Everyone knows that eating well helps to improve vitality and head off illness. When it comes to specific conditions like prostate cancer, the food choices we make over the years can lessen the chances that disease will take root. One way to make sure that your diet has a broad range of cancer-fighting nutrients is to keep it colorful. The different pigments in fruits and vegetables often say a lot about what’s in them and creating a palate of natural colors is a simple way to keep your meals balanced.
First, the lowdown on free radicals: when it comes to the prostate (or any) cancer prevention, we talk a lot about free radicals, oxidative stress, and their contribution to disease.
Here is how it works
Oxidation is a normal process in our bodies. Oxygen atoms contain two electrons (stay with me here) and through normal activities, these electrons sometimes split from each other and roam “freely”. The problem is that the electrons can then begin radical chemical reactions with other atoms, causing damage to tissues and organs. This is what leads to the development of abnormal cells.
Your body has a sophisticated defense system that keeps this process in check, eliminating free radicals and removing damaged cells.
However, when its ability to deal with, stress, infection, and inflammation (all causes of oxidation) is burdened, making sure to get foods rich in anti-oxidants is even more important. Of course, you can take anti-oxidant supplements, but everybody agrees that the best way to get nutrients is through a rich variety of fresh, whole foods.
The Feng Shui of food
For centuries, Chinese medicine has advocated including a wide variety of colorful foods in your diet. By eating a broad range of foods you are letting nature provide you with important nutrients that contain antioxidants and help counteract the damage of oxidation.
Here is a breakdown of foods by color and sources of these important antioxidants that sweep up free radicals. It is by no means exhaustive, so find other fruits and veggies you love that have these, as well as other health-promoting compounds.
Tomatoes, Watermelon, Pink Grapefruit, Sweet Red Peppers, Guava
All of these contain lycopene, one of the most studied antioxidants in the fight against prostate cancer. Many studies have shown it to be a powerful neutralizer of free radicals and diets rich in tomato products lower risks for many types of cancer. Interestingly, isolated lycopene supplementation has not proven to be as effective as getting it from whole food sources such as tomato soups, sauces, and even ketchup.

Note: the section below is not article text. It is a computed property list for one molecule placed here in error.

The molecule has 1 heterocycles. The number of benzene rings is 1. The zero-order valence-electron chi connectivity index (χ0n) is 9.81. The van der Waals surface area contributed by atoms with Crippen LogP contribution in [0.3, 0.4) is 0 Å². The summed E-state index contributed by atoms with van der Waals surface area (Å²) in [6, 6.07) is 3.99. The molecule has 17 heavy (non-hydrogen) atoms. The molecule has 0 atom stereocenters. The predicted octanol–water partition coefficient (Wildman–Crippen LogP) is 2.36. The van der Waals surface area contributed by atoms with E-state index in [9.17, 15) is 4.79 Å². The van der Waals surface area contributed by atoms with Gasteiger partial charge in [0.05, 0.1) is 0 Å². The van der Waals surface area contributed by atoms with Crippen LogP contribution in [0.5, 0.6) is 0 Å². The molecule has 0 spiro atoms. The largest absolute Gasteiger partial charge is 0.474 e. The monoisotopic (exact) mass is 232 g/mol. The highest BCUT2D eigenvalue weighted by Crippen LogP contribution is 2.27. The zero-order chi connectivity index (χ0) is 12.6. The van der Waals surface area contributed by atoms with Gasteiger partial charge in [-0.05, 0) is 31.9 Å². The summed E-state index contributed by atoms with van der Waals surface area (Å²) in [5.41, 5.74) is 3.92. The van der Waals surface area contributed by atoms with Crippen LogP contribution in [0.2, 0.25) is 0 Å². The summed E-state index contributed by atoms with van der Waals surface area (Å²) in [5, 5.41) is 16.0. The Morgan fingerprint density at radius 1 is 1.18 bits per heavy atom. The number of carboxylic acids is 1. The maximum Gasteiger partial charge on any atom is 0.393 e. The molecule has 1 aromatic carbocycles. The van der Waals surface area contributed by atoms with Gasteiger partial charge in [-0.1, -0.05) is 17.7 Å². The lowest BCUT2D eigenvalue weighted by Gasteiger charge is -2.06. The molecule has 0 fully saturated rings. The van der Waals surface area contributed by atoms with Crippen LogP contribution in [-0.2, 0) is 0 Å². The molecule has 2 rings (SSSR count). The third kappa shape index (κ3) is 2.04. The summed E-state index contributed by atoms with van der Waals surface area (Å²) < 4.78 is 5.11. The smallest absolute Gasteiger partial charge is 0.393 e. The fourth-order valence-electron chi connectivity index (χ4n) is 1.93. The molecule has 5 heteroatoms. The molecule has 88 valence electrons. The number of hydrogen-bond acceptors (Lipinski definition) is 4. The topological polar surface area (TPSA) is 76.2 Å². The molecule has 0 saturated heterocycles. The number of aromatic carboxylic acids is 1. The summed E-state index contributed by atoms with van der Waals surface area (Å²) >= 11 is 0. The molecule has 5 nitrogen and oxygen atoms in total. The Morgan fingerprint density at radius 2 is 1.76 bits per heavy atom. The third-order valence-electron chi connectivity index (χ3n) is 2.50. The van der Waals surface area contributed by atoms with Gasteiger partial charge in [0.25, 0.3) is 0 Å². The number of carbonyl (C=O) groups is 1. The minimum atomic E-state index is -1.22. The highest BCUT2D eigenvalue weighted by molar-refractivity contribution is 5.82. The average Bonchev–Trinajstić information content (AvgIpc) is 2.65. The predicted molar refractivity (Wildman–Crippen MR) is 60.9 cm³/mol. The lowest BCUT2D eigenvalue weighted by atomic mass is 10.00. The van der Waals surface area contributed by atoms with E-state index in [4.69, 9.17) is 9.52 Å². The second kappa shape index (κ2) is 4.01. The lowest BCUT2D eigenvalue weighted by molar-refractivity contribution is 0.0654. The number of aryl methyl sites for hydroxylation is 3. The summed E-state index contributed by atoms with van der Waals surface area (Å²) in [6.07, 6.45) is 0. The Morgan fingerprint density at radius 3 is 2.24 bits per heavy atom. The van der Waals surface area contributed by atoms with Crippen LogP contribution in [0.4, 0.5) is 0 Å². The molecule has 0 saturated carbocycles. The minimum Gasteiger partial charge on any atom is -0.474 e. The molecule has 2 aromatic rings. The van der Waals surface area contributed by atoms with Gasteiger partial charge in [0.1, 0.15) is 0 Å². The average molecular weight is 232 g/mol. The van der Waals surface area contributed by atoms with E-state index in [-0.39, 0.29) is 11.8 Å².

Grapes, Pomegranate, Plums, Berries, Red Cabbage, Eggplant
Anthocyanins are the compounds that give these fruits their distinctive color (wine too!). They provide protection for cell membranes against oxidative stress and support healthy blood vessels. Their anti-inflammatory effects also help regulate cell wall permeability and neutralize enzymes that destroy connective tissue.
Walnuts, Peanuts, Pecans, Wheat, Rice
The alpha-tocopherol (a type of vitamin E) found in nuts and seeds have been shown in studies to significantly reduce the risk and development of prostate cancer.
Oranges, Nectarines, Peaches, Papaya
These fruits contain another carotenoid, Beta-Cryptoxanthin, which is also a source of vitamin A.
Beta-Cryptoxanthin is linked to the expression of a gene that helps protect cells from becoming cancerous.
Avocado, Collard Greens, Green Peas, Spinach
Here you will find abundant lutein, which is another carotenoid. Lutein intake is strongly linked to the reduction of macular degeneration but there is increasing evidence that it may benefit the prostate gland when combined with lycopene yielding foods.
Broccoli, Brussels Sprouts, Kale, Bok Choy
These Cruciferous vegetables help boost the immune system in a variety of ways. They are packed with vitamins and minerals that help hormonal regulation, and they contain compounds that help disrupt the growth and division of cancer cells. They are also believed to help eliminate carcinogens before they damage DNA.
Keep it colorful!
The synergy of nutrients is an important part of any diet. Vitamins minerals and other compounds are invariably more bio-available when they are in whole food, rather than in the form of an extracted “active ingredient”. What’s more, these nutrients often work best when they are combined among different foods. So when you are considering the veggies to go with dinner, it is better to combine a variety than to eat a lot of just one.